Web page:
Blessed are the easygoing, the people who greet a situation not to their liking with tolerance and a touch of understanding. And then there are those who explode when the particulars don’t fit their mental script. It is to the latter that we dedicate this week’s installment of nightmares, though a commemorative sausage necklace might be more appropriate. Read on to see why.
Walk-ins with enormous teeth
Balloons and a “Grand Opening” banner just don’t cut it anymore. A restaurant that opened last week in Fitchburg, Wis., figured an alligator table, a setting given to a pair of reptiles for an evening, would be a more effective way to snag attention. For three hours during Me & Julio’s first week, a full-sized gator and a juvenile were given a corner table where customers could snap a selfie with the toothsome duo in the background.
The ploy worked—maybe too well. Consumers heard about the unusual guests, but so did the local board of health. Owner Michael Shaul pled his case to local media, noting that the gators weren’t allowed to roam the dining room, and that their visit wasn’t planned; they just happened to stop by with a handler who stages reptile shows in the area. The trainer was apparently on the premises the whole time.
Still, health authorities told the restaurant that another reptile event would not be tolerated.
The gator outing coincided with news from Florida that the young man who tossed a small squirmer through the window of Wendy’s drive-thru last year had been sentenced to a year’s probation for his prank.
Meatheads armed with kielbasa
If Lady Gaga can sport a meat dress, why shouldn’t anti-vegetarians don a sausage necklace and other protein accessories to make a point? That would have been fine if they weren’t also brandishing kielbasa, fishes and grilled meat, which they proceeded to hurl at patrons of a vegan restaurant in the Eastern European nation of Georgia.
The Kiwi-Café said (according to translations of its Facebook post) that the demonstrators were neo-Nazis who don’t like the establishment’s meatless menu and acceptance of gay, lesbian and transgender patrons.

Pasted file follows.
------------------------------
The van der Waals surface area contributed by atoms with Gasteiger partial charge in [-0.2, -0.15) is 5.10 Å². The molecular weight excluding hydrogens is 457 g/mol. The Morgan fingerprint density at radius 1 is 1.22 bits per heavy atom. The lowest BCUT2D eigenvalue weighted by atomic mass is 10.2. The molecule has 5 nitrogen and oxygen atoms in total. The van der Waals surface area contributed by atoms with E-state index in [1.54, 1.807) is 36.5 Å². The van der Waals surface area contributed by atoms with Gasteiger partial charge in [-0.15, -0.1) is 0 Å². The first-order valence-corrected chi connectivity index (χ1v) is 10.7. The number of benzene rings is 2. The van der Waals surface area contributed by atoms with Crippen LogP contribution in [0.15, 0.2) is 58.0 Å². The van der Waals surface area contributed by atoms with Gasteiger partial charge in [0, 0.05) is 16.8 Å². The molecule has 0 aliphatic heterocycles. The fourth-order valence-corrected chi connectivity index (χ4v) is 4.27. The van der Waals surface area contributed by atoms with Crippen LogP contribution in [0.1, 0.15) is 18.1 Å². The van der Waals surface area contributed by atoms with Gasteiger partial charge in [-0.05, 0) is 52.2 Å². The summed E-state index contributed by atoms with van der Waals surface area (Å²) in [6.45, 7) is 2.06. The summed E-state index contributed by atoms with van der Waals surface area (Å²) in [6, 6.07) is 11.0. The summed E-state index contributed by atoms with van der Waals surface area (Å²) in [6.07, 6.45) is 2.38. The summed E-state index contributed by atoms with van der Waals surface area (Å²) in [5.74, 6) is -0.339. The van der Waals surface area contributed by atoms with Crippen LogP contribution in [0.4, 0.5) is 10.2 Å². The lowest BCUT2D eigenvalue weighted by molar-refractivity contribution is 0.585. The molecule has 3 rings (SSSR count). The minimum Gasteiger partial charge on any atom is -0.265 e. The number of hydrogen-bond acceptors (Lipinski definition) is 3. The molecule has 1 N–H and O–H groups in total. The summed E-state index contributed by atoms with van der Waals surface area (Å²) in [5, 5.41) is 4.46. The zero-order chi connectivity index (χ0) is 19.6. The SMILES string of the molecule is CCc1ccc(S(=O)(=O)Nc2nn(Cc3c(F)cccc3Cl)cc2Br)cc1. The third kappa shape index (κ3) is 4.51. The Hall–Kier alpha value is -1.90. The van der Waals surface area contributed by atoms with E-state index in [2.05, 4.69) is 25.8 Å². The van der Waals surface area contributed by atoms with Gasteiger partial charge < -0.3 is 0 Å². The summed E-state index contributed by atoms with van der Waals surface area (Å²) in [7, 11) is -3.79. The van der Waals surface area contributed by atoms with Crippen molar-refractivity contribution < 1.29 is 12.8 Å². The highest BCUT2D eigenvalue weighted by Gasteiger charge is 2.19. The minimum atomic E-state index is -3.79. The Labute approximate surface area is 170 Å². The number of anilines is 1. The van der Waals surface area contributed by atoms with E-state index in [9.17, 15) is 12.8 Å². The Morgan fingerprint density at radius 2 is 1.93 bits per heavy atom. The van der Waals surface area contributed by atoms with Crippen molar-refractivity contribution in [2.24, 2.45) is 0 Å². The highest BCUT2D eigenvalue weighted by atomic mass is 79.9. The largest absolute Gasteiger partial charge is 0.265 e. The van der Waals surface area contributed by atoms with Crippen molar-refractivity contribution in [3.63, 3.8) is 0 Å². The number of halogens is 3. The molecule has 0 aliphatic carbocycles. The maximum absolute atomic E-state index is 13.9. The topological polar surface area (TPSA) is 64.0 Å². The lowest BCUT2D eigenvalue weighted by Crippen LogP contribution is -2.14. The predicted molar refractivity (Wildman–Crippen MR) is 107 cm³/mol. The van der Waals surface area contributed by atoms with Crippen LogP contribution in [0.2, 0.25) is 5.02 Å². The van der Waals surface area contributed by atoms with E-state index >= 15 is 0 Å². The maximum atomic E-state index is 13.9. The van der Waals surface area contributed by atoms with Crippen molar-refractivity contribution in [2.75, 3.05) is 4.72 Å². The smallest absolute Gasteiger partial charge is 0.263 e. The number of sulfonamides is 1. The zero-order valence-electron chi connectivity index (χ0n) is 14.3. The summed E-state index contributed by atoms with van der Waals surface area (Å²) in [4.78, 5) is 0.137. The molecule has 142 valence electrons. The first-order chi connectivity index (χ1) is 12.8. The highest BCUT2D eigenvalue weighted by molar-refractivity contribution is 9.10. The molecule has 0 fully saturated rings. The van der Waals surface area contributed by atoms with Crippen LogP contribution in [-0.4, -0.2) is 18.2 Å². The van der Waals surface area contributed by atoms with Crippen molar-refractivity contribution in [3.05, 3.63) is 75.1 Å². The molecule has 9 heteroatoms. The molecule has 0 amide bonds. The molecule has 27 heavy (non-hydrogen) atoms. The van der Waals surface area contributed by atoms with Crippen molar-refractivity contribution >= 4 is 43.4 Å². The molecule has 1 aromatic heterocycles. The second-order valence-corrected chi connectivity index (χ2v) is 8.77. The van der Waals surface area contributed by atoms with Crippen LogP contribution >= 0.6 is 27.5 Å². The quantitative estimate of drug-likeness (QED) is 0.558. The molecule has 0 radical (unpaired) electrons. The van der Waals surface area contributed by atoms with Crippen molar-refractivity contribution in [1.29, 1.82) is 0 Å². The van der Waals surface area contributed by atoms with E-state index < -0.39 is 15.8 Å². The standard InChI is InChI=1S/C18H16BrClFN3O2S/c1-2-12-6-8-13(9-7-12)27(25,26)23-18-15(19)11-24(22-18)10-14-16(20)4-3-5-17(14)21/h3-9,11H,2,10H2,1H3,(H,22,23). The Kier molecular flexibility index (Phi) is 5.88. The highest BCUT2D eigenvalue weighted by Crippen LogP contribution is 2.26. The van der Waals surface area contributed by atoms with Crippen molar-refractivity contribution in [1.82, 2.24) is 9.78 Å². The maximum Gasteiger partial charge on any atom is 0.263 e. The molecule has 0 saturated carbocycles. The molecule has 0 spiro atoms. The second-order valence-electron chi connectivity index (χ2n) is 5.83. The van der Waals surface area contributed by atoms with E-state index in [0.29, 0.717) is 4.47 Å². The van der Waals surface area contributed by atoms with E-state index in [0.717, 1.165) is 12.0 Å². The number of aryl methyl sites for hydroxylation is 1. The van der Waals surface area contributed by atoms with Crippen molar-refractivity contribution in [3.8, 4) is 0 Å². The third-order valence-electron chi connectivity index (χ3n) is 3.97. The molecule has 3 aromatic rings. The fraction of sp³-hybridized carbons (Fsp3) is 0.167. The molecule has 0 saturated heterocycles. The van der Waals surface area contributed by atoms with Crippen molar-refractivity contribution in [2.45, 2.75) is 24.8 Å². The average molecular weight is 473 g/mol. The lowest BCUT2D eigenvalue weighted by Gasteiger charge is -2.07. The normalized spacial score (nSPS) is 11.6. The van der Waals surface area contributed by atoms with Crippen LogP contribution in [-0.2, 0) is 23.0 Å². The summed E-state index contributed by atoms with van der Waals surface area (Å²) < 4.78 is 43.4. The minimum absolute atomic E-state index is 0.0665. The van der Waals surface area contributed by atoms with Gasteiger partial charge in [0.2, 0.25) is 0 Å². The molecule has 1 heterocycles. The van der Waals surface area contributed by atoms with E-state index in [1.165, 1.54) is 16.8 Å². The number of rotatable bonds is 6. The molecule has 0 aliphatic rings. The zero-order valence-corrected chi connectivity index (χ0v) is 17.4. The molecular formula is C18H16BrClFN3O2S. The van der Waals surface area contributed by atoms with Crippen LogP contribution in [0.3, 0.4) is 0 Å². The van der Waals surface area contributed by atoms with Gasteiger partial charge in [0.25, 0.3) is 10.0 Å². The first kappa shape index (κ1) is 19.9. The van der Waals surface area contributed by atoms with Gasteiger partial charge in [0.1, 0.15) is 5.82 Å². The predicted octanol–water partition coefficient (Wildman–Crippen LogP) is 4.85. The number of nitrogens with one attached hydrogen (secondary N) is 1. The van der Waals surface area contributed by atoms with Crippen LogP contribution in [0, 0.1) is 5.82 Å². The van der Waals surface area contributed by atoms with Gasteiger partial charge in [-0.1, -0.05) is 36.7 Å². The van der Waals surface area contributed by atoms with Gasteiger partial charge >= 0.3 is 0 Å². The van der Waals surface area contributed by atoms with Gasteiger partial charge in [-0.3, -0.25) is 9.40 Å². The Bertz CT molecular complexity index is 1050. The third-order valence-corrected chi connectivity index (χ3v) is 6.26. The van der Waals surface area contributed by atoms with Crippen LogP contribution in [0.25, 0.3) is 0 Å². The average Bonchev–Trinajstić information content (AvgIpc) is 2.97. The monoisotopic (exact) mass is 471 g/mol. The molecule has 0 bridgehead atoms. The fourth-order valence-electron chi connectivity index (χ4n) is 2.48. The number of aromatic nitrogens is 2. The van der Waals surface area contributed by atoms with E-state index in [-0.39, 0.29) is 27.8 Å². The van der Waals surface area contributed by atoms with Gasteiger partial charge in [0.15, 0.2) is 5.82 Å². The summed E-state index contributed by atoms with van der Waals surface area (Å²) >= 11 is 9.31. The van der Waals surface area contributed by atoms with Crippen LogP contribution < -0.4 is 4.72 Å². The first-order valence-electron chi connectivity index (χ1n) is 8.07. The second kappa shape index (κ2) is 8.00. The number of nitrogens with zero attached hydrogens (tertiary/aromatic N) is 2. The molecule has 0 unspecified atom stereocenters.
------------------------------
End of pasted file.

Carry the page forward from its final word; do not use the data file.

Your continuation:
The place has vowed to stay open, even though neighbors jumped into the fracas on the side of the meat-lobbing protestors.
Crips and Bloods have nothing over NYC's soft-serve scene
Foodservice entrepreneurs in New York City are dealing with a nightmare right out of “The Sopranos.” Anyone who’s spent summers there knows the streets are flooded with trucks selling soft-serve ice cream. The competition has always been keen, but nothing like it was this week, where rivals hunkered down for an old-fashioned turf war.
On one side is Mister Softee, a longtime favorite whose theme song, chimed out from the trucks as they drive or park, can be hummed by many a New Yorker. Its right to ply midtown, a prime market, is being challenged by a newcomer called New York Ice Cream. When a Mister Softee pulls up to the curb at lunchtime, it’s likely to be surrounded by a group of New York Ice Cream drivers, many of them alumni of Mister Softee. They pound on the windows and threaten whoever is at the wheel of the rival vehicle, according to a report in the New York Times.
Mister Softee has encouraged its drivers to stand up for their rights, but the threat of violence has deterred them, according to the Times report. It’s resigned itself to the what was termed the rules of the street.